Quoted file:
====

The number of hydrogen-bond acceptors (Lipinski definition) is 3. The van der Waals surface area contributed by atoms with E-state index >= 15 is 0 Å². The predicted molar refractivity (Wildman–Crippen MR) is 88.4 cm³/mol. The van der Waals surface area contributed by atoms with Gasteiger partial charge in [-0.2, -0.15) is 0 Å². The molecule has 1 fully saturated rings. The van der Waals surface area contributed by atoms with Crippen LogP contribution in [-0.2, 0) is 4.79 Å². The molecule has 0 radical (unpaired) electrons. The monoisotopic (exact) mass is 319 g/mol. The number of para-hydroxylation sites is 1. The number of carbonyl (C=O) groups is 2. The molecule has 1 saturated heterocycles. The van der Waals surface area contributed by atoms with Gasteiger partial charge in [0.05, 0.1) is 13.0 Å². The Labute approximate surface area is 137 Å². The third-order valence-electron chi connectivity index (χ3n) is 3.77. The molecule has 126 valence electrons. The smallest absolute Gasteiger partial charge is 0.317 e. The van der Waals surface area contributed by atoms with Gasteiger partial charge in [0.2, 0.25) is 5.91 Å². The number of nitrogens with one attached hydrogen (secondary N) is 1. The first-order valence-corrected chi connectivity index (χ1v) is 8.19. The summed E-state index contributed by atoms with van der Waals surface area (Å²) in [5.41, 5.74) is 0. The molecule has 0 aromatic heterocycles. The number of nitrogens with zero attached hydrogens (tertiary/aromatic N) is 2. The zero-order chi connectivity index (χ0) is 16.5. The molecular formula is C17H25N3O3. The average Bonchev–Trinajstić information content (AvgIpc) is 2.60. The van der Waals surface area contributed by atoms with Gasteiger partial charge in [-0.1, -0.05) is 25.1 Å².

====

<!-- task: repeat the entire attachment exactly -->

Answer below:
The number of hydrogen-bond acceptors (Lipinski definition) is 3. The van der Waals surface area contributed by atoms with E-state index >= 15 is 0 Å². The predicted molar refractivity (Wildman–Crippen MR) is 88.4 cm³/mol. The van der Waals surface area contributed by atoms with Gasteiger partial charge in [-0.2, -0.15) is 0 Å². The molecule has 1 fully saturated rings. The van der Waals surface area contributed by atoms with Crippen LogP contribution in [-0.2, 0) is 4.79 Å². The molecule has 0 radical (unpaired) electrons. The monoisotopic (exact) mass is 319 g/mol. The number of para-hydroxylation sites is 1. The number of carbonyl (C=O) groups is 2. The molecule has 1 saturated heterocycles. The van der Waals surface area contributed by atoms with Gasteiger partial charge in [0.05, 0.1) is 13.0 Å². The Labute approximate surface area is 137 Å². The third-order valence-electron chi connectivity index (χ3n) is 3.77. The molecule has 126 valence electrons. The smallest absolute Gasteiger partial charge is 0.317 e. The van der Waals surface area contributed by atoms with Gasteiger partial charge in [0.2, 0.25) is 5.91 Å². The number of nitrogens with one attached hydrogen (secondary N) is 1. The first-order valence-corrected chi connectivity index (χ1v) is 8.19. The summed E-state index contributed by atoms with van der Waals surface area (Å²) in [5.41, 5.74) is 0. The molecule has 0 aromatic heterocycles. The number of nitrogens with zero attached hydrogens (tertiary/aromatic N) is 2. The zero-order chi connectivity index (χ0) is 16.5. The molecular formula is C17H25N3O3. The average Bonchev–Trinajstić information content (AvgIpc) is 2.60. The van der Waals surface area contributed by atoms with Gasteiger partial charge in [-0.1, -0.05) is 25.1 Å².